With election season right around the corner, it’s essential to look at public officials’ ethical fundraising practices. Whether it’s sending out mass emails to potential donors to placing undue pressure on current donors, knowing where the sand line lies ethically helps public officials stay on the right side of campaign finance laws.
Here’s a look at ethical fundraising practices among public officials and how to reach the public the right way.
To practice ethical fundraising, public officials need to operate trustworthily fundraisers. To make sure they go about their work ethically, public officials should treat fundraisers with respect and invest in training before soliciting a single donation.
For instance, it helps to let fundraisers understand and articulate a public official’s mission and set guidelines for what fundraisers should disclose about the campaign. Fundraisers need to know that their solicitations and any materials they provide about a campaign must be honest. Public officials should also enforce a zero-tolerance policy in regards to intentional misrepresentation and misinformation.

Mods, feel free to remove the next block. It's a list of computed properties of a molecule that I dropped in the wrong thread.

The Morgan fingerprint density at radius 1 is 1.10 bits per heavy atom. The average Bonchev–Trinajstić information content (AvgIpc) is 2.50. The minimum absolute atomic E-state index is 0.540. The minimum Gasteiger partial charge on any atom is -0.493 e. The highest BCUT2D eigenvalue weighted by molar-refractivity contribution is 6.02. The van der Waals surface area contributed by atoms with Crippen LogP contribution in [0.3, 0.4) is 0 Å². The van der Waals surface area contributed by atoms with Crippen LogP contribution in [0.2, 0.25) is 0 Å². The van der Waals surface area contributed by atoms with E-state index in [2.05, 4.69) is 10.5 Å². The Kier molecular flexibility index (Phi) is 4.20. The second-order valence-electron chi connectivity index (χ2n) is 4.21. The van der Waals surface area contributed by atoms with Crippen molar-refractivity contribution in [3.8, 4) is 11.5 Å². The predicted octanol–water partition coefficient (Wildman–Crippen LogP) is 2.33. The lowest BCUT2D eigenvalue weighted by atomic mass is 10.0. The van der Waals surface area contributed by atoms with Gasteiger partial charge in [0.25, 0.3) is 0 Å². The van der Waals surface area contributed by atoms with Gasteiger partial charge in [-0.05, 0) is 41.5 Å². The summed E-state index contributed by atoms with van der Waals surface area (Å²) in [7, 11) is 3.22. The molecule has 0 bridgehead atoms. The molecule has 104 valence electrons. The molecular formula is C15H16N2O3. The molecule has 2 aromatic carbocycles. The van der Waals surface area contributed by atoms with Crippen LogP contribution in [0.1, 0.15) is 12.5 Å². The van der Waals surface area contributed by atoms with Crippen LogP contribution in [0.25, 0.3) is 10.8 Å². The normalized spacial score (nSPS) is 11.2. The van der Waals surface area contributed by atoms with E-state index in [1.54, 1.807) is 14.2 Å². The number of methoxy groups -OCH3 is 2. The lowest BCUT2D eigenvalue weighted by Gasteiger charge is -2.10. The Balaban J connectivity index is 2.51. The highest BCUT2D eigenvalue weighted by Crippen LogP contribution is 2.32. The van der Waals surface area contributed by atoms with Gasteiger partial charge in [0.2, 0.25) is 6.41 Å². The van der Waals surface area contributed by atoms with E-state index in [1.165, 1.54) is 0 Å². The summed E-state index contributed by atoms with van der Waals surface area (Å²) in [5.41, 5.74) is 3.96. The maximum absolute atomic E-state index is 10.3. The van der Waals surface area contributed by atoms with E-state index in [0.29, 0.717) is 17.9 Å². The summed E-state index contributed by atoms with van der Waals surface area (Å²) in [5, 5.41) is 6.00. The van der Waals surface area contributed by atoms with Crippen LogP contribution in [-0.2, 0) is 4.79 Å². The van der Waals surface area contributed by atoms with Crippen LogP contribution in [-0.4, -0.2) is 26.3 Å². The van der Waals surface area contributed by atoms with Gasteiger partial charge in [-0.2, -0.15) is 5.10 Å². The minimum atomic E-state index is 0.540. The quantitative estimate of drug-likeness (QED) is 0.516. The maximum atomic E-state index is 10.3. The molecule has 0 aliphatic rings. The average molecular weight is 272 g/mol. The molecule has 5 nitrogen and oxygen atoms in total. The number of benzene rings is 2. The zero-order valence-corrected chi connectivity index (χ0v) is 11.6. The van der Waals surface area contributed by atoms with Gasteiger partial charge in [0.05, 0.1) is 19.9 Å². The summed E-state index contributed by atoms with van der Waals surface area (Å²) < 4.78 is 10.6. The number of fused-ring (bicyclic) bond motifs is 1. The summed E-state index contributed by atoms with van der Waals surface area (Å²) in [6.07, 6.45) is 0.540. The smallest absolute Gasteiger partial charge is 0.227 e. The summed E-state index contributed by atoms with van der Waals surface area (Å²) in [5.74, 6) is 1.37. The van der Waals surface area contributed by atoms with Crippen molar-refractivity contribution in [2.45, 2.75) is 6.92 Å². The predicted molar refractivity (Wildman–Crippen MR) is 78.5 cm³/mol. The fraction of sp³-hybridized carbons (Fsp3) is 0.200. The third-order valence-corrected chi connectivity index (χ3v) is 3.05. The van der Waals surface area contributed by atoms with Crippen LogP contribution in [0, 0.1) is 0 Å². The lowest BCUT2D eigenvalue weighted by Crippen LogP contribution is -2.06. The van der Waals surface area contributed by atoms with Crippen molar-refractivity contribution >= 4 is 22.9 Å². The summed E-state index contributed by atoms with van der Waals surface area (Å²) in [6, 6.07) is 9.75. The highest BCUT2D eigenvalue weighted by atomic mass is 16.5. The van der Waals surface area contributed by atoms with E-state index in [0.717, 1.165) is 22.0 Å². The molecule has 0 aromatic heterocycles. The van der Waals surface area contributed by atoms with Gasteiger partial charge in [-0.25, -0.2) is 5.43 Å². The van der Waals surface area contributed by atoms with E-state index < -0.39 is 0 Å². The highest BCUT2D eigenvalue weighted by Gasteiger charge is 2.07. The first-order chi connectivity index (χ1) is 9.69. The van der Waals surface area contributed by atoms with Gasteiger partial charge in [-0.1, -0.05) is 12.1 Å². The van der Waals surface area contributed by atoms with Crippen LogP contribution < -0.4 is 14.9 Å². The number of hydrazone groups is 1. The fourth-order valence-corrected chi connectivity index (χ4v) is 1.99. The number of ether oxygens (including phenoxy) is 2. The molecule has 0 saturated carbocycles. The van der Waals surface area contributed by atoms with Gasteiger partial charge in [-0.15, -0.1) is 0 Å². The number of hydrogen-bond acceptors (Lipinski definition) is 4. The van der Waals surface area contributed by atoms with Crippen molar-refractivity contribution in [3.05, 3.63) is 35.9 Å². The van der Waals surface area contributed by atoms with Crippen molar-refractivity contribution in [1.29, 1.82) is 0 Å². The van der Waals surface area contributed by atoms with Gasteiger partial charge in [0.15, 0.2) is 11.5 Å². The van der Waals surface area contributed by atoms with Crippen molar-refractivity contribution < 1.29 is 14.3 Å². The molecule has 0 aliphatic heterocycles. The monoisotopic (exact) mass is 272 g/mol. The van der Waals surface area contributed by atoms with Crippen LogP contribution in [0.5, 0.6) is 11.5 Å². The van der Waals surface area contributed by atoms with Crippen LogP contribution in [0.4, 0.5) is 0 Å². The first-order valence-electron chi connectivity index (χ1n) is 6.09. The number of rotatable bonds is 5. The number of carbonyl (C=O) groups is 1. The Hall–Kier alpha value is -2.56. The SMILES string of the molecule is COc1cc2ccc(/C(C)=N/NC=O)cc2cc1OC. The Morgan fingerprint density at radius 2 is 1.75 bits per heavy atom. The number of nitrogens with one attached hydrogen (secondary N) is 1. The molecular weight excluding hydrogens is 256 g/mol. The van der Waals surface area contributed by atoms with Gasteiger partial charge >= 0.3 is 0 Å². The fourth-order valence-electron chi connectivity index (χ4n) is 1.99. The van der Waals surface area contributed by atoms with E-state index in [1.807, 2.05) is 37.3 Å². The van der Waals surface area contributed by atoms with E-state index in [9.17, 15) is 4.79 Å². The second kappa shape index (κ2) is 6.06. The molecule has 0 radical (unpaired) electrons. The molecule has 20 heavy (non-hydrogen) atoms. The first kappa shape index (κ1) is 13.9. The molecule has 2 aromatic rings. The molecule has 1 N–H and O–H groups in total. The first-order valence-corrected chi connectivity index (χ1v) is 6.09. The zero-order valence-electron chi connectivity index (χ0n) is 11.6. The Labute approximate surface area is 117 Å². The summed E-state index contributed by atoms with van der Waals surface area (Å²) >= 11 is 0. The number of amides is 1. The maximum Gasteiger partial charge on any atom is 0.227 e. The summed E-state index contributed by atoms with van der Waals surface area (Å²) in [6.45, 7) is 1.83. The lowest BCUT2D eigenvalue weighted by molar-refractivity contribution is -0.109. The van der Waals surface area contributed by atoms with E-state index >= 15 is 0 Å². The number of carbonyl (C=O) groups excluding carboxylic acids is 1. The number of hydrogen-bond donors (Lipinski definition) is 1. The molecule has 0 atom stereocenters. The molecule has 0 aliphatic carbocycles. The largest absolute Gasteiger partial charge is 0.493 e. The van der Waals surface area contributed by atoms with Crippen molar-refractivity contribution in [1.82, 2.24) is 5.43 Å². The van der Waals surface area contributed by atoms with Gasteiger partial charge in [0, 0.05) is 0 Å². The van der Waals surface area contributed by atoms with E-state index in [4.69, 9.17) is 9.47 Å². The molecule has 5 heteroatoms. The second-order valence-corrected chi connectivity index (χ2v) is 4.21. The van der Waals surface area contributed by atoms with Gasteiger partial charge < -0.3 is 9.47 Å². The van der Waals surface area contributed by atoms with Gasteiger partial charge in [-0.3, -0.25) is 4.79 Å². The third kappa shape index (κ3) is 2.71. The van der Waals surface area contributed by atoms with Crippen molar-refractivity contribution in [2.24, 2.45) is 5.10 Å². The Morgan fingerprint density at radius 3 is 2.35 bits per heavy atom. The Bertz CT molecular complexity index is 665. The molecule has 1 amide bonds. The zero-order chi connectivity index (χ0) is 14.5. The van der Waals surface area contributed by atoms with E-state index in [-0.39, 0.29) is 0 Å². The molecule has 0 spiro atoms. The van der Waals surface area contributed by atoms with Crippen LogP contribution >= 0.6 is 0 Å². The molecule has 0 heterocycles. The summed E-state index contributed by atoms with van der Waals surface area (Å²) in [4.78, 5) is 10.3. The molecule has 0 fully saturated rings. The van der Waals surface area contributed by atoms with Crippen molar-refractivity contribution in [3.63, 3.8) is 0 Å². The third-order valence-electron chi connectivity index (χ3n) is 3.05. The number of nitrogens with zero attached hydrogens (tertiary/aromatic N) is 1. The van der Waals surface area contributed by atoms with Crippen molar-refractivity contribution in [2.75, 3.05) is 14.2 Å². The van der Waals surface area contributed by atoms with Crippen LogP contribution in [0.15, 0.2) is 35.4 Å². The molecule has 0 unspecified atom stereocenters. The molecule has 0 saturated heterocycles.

After laying a groundwork of trust, it’s crucial to show a commitment to ethical fundraising by being transparent with a campaign’s finances and practices. Public officials should make it easy for visitors to find this information on the campaign website and share details about programs, outcomes, staffing, and how donations are spent. If not, it could be that those running for office are intentionally trying to mislead donors, highlighting campaign finance ethical issues.
Keep in mind that it’s not appropriate to compensate a fundraising professional or other staff member based on a portion of the money raised. Donors who contribute to a campaign expect to see that money used to further the campaign itself.
Similarly, it’s crucial not to misstate fundraising expenses. Underreporting fundraising expenses only provides unrealistic expectations about campaign overhead costs.
A code of ethics is a useful tool in guiding staff and volunteers to practice ethical fundraising methods.
For instance, the Ethics and Accountability Code from the Pennsylvania Association of Nonprofit Organizations (PANO) says that an organization’s “fundraising program should be maintained on a foundation of truthfulness and responsible stewardship.” Also, it means that fundraising policies and practices should be consistent with the mission of an organization, compatible with its capacity, and respectful of donors and potential donors’ interests.
While not every campaign is successful in the end, it can practice ethical fundraising practices to ensure transparency and avoid any legal or reputational pitfalls in the process.
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